June 22, 2010
CLASSIC! (via Greg Hlatky):
Joan Hinton, Physicist Who Chose China Over Atom Bomb, Is Dead at 88 (WILLIAM GRIMES, 6/11/.10, NY Times)
Ms. Hinton was recruited for the Manhattan Project in February 1944 while still a graduate student in physics at the University of Wisconsin. At the secret laboratory at Los Alamos, N.M., where she worked with Enrico Fermi, she was assigned to a team that built two reactors for testing enriched uranium and plutonium.
When the first atom bomb was detonated near Alamogordo, N.M., on July 16, 1945, she and a colleague, riding a motorcycle, dodged Army jeep patrols and hid near a small hill about 25 miles from the blast point to witness the event.
“We first felt the heat on our faces, then we saw what looked like a sea of light,” she told The South China Morning Post in 2008. “It was gradually sucked into an awful purple glow that went up and up into a mushroom cloud. It looked beautiful as it lit up the morning sun.”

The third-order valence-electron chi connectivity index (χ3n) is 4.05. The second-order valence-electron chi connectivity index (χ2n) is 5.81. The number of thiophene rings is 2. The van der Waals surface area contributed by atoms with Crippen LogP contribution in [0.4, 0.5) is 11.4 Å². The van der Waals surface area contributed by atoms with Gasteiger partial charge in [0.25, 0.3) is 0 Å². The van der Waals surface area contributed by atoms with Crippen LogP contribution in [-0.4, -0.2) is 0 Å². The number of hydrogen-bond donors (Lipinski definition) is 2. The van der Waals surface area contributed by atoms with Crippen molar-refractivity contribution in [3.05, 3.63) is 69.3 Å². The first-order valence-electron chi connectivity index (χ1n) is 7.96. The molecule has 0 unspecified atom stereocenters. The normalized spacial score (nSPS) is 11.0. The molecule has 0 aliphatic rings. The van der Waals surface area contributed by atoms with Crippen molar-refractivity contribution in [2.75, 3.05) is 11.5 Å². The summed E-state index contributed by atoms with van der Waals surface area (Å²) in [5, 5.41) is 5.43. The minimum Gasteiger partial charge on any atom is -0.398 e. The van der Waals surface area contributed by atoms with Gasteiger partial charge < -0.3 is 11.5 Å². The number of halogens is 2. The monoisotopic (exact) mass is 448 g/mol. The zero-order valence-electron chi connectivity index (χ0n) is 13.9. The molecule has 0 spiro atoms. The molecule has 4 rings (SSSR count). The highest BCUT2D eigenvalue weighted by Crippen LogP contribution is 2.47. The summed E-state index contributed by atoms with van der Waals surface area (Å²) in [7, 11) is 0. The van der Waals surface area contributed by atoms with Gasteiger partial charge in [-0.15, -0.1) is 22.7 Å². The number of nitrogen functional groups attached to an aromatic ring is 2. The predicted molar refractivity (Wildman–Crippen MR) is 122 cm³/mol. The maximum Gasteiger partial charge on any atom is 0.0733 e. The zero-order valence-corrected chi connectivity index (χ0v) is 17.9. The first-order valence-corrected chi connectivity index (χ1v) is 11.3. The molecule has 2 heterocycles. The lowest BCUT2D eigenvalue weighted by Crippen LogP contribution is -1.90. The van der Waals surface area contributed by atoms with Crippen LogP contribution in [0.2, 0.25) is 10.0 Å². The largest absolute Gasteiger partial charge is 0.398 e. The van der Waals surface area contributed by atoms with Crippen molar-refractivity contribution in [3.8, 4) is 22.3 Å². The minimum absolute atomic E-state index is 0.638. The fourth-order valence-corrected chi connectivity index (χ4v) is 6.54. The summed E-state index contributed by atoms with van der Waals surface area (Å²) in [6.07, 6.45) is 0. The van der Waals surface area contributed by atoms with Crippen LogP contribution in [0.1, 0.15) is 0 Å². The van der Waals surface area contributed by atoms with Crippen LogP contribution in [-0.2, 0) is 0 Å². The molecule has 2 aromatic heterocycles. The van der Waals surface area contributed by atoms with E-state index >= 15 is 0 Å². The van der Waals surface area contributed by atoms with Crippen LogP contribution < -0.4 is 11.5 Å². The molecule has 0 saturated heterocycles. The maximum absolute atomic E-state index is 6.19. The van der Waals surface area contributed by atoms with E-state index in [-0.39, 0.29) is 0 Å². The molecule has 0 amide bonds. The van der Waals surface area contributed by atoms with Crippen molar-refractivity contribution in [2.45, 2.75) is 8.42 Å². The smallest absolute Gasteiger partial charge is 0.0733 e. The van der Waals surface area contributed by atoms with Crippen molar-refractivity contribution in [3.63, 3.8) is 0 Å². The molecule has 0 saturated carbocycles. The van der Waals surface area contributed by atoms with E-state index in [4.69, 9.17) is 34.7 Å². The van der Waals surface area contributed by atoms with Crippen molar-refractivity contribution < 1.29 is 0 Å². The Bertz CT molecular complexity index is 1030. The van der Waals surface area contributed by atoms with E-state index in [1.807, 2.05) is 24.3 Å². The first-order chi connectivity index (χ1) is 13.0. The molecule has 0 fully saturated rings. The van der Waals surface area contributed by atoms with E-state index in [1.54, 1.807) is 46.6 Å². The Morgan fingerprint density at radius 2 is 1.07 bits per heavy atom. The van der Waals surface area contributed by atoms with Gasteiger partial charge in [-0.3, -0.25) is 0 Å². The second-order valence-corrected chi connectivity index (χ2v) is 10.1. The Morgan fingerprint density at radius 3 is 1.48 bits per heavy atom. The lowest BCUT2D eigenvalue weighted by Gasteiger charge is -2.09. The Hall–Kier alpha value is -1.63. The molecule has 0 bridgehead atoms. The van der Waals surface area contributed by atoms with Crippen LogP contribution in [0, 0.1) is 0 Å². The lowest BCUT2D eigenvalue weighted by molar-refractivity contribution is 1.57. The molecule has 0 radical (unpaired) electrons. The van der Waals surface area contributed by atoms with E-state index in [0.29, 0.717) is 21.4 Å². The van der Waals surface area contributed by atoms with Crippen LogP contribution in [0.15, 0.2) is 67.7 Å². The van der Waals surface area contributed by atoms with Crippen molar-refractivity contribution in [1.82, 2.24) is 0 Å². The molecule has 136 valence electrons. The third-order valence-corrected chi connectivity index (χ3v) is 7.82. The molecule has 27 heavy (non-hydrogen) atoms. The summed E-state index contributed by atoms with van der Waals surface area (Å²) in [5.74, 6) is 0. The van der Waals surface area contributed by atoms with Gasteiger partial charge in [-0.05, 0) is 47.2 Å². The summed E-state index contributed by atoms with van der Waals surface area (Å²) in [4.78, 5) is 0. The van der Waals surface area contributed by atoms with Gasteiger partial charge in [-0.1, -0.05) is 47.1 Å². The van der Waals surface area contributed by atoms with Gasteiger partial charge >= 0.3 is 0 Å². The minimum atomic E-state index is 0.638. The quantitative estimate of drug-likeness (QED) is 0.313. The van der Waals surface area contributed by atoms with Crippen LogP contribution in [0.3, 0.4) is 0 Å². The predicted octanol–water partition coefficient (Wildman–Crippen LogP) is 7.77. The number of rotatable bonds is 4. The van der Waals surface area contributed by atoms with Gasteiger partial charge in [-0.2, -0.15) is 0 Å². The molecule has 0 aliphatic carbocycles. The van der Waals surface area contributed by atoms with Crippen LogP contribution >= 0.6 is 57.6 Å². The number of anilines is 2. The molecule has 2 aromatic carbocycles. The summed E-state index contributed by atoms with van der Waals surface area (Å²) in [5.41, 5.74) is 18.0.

Ms. Hinton thought that the bomb would be used for a demonstration explosion to force a Japanese surrender. After the bombings of Hiroshima and Nagasaki, she became an outspoken peace activist. She sent the mayors of every major city in the United States a small glass case filled with glassified desert sand and a note asking whether they wanted their cities to suffer the same fate.
In 1948, alarmed at the emerging cold war, she gave up physics and left the United States for China, then in the throes of a Communist revolution she wholeheartedly admired. “I did not want to spend my life figuring out how to kill people,” she told National Public Radio in 2002. “I wanted to figure out how to let people have a better life, not a worse life.”
How many people did the PRC kill during the 60 years she supported it? Over a hundred million? Posted by Orrin Judd at June 22, 2010 7:47 PM